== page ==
Coherences and Contingencies in the Reformed and Evangelical Theology: Dialectical Relation between Identity and Flexibility

Chandra Gunawan


Hermeneutics has an important role in the theological studies and has led many denominations, including the Reformed and evangelical churches, to re-evaluate how they should develop their theology in the postmodern context. This essay analyzes two characteristics of the early church namely her coherence and contingency and shows that the Reformed and Evangelicals should maintain these basic elements that she could be relevant to her contemporary without losing her identity. Contextual analysis and background analysis will help understand how the early church and fathers develop their theologies in their contexts. This study finds that hermeneutics is fundamental for theological schools in developing their subjects and for church ministries in educating her congregation; therefore, the Reformed and evangelicals should consider this discipline so that she enables properly re-contextualizing the historic tradition in this pluralistic context.




coherence; contingency; hermeneutics; early church; Reformed; Evangelicals; historic tradition; context

Full Text:



Ballard, P., and J. Pritchard. Practical Theology in Action. London: SPCK, 1996.

Baker. J. C. Paul the Apostle. Minneapolis: Fortress, 1980.

Barnett, P. The Birth of Christianity. Grand Rapids: Eerdmans, 2005.

Bartholomew, C. “in front of the text,” in The Bible in Pastoral Practice. Grand Rapids: Eerdmans, 2005.

Burger, Hans. Being in Christ. Eugene: Wipf & Stock, 2008.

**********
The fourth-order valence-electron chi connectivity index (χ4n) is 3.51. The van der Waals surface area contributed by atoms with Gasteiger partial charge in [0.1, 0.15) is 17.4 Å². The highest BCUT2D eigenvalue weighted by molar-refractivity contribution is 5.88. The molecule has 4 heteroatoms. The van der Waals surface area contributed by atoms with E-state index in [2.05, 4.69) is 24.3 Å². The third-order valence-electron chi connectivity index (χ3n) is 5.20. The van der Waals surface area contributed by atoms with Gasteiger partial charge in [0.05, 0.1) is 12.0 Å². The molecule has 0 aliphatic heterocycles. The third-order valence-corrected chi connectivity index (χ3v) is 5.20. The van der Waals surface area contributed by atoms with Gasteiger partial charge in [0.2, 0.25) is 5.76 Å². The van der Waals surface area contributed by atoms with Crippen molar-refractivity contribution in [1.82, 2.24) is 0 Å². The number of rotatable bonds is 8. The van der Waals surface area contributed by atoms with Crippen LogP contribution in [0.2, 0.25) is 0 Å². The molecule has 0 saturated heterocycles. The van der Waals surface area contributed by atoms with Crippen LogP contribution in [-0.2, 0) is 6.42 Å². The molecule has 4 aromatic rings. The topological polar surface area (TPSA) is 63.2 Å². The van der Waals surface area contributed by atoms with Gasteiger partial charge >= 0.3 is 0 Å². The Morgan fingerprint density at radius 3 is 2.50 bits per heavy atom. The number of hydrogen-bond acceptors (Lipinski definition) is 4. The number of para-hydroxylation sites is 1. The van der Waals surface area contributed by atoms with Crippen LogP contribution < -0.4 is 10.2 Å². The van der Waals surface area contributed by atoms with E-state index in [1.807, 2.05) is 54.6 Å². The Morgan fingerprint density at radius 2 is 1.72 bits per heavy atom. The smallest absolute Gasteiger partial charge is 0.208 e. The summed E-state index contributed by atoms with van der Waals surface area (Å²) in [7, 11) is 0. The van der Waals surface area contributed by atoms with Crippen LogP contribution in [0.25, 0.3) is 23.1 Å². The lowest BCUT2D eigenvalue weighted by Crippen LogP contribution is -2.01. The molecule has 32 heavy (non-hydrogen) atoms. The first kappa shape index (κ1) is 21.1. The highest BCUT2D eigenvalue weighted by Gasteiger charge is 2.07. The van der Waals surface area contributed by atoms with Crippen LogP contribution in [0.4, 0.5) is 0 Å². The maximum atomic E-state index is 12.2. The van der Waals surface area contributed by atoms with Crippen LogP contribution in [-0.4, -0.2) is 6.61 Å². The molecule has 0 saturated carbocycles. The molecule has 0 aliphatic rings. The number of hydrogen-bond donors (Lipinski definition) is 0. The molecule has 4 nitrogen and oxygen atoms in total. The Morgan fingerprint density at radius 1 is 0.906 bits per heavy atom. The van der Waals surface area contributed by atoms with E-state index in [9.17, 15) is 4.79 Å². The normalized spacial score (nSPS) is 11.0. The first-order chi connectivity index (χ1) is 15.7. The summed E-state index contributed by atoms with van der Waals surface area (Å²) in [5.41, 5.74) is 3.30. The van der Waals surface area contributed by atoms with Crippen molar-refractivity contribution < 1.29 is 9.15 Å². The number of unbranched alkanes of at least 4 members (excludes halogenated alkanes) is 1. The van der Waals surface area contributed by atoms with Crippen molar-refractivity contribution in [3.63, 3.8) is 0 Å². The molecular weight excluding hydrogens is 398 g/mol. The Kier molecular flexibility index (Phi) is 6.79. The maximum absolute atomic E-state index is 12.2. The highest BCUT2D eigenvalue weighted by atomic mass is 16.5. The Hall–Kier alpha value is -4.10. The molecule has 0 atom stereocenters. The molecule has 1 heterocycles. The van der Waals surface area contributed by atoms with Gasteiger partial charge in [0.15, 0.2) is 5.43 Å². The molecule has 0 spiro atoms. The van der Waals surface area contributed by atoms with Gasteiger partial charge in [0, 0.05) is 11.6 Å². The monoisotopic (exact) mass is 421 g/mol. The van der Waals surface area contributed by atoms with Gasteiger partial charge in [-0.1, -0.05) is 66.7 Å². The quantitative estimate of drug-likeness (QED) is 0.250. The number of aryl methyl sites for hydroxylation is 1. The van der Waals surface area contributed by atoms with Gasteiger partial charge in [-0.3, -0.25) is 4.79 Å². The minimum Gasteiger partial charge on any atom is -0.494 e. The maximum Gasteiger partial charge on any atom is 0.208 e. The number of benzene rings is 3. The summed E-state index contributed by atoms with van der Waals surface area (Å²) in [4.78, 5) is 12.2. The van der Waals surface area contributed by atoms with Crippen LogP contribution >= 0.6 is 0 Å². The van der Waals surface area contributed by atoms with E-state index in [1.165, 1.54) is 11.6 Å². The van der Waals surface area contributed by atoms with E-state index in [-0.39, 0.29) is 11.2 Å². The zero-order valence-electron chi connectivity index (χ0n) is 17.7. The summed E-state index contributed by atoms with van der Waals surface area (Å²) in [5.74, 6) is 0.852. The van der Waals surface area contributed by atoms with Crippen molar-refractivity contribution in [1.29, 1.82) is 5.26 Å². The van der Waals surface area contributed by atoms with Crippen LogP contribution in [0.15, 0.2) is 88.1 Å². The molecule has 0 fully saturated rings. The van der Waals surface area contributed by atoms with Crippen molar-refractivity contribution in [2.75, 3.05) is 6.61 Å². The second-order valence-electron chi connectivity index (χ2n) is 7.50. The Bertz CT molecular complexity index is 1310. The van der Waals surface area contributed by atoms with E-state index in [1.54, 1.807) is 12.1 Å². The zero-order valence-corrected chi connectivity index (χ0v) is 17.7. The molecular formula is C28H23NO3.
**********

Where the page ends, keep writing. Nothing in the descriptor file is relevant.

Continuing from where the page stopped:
Cressey, M. H. “Reformed/Presbyterian Churches,” DEM. Grand Rapids: Eerdmans, 1991.

Dunn, J. D. G. Unity and Diversity. London: SCM, 1977.

Dunn, J. D. G. New Perspective on Paul. rev.ed. Grand Rapids: Eerdmans, 2008.

Dunn, J. D. G. & J. P. Mackey. New Testament in Dialogue, BFT. London: SPCK, 1987.

France, R. T. “faith,” DJG. Illinois: IVP, 1992.

Ganzevoort, Ruard. “Forks in the Road When Approaching the Sacred,” 2009 (

Green, G. L. Global Theology. Downers Grove: IVP, 2012.

Green J. “The Challenge of Hearing the New Testament,” HNT. 2nd.ed. Grand Rapids: Eerdmans, 2010.

Green, J. “Practice reading of New Testament.” HNT, 1st.ed. Grand Rapids: Eerdmans, 1995).

Grudem, Wayne. “Do We Act as if We really Believe ‘that the Bible Alone, and the Bible in its Entirety, is the Word of God Written’?.” JETS 43/1 (March 2000), 6-12.

Gunton, C. E. The Promise of Trinitarian Theology, 2nd.ed. Edinburgh: T & T Clark, 1997.

Hiebert, P. G. Anthropological Insight for Missionaries. Grand Rapids: Baker, 1985.

Marshall, I. H. New Testament Theology. Downers Grove: IVP, 2004.

McGrath, A. E. Iustitia Dei. Cambridge: Cambridge University Press, 1998.

McGrath, A. E. Luther’s Theology of the Cross. Oxford: Blackwell, 1985.

Morris, L. “faith,” DPL. Downers Grove: IVP, 1993.

Seifrid, M. A. “Righteousness Language in Hebrew Scriptures and Early Judaism.” Justification and Variegated Nomism Vol. 1, WUNT 2.140. Tübingen: Mohr Siebeck, 2001.

M. Silva, M. & R. Kaiser. An Introduction to biblical Hermeneutics. Grand Rapids: Zondervan, 1994.

Stendahl, K. “The Apostle Paul and the Introspective Conscience of the West.” HTR 56 (1963):199-215.

Thiselton, A. C. Hermeneutic: An Introduction. Grand Rapids: Eerdmans, 2009.

Thiselton, A. C. Interpreting God and the Postmodern Self. Edinburg: T & T Clark, 1995.

Vanhoozer, K. J. First Theology. Downers Grove: IVP, 2002.

Witherington III, Ben. “Christ,” DPL. Downers Grove: IVP, 1993.



  • There are currently no refbacks.

Copyright (c) 2020 The New Perspective in Theology and Religious Studies

Creative Commons License
This work is licensed under a Creative Commons Attribution-ShareAlike 4.0 International License.